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Sunday, 17 October 2010

5% Growth Next Year? Go For a B-HAG Instead!

Renowned author and Vistage speaker, Lee Thayer, tells the story of the time he asked a client what he was planning for next year in terms of growth of the business and was told "around 10%" which Lee said was the expected answer as he (the client) could do that in his head.

"Not at all" said Lee: "I think you should go for doubling your turnover"

The client went pale and there came a flood of the usual negative reasons; "We don't have the people", "The market isn't there", "We don't have the finance" etc. etc etc.

"I guess so" replied Lee, "But if you were to do it, what would you need to do in order to make sure that you achieved it?"

Now that is an entirely different question from "How can you do it?" because it presupposes that there will be a measure of analysis of the situation.   A useful method is the Ishikawa technique which uses the format of a fish skeleton (visualise a cat emerging from a cartoon dustbin with a fish skeleton in its mouth).

The head of the fish is the objective.  By the way, the word objective can be defined as "something that we INTEND to achieve" rather than a target or even a goal.   The ribs of the fish are the business functions such as finance, sales, marketing, operations and so on, as appropriate to the the business.

Preferably using an outside facilitator, the team then brainstorms ideas of what each function needs to do in order to achieve the main objective, often using Stick-It notes applied to each function.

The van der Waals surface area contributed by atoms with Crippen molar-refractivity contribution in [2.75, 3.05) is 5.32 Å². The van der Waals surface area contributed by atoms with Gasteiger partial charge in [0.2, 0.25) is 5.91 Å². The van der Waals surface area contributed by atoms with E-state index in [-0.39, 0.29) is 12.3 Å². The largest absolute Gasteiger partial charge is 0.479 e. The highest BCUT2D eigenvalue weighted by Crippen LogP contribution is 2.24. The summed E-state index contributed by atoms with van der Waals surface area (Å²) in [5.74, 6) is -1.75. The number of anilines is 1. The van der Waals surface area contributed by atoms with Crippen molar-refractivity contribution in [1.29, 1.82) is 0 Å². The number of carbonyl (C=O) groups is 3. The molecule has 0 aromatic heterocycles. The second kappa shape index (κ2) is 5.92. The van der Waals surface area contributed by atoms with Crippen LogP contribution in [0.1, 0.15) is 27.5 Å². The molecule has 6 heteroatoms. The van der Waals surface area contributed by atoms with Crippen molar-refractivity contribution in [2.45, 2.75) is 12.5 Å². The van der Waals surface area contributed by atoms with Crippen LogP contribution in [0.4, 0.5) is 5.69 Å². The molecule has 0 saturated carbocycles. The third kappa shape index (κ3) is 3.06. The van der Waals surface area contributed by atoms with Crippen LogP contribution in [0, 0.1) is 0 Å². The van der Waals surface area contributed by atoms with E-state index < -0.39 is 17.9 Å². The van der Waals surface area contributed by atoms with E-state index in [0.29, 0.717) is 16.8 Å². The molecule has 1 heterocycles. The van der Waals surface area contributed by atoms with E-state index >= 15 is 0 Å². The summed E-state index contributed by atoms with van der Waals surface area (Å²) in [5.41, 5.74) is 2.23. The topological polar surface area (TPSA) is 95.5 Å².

When the process is complete, the team will know pretty well what actions will be needed in order to achieve the objective.

Ask yourself the question; is it worth your while going through all that activity for a 10% growth objective?  Far better, as Lee did, to go for a B-HAG, a Big Hairy Audacious Goal (the words have been changed to protect the innocent) and then go through the Ishikawa procedure.  Even if the team doesn't achieve the objective, their minds will have been opened to greater possibilities and that can only be of value in difficult times.

The brainstorm may well throw up some great ideas as to how the business can develop new opportunities for products, markets, technologies and so on, all of which may be necessary for the projected growth.

Essentially, this is NOT a forecasting exercise.  It is a statement of where you want the business to go and then to develop a process by which the objective can be achieved.  Forecasting is best done by licking the finger to see which way the wind is blowing and is about as accurate.

So what happened to Lee's client?  He took the idea on board, sold it to his team, and they went for it and didn't succeed.  They went from $20m turnover to $35m in the year.

If you don't ask and you don't plan, you won't get, so go for that B-HAG.
Have a great week.

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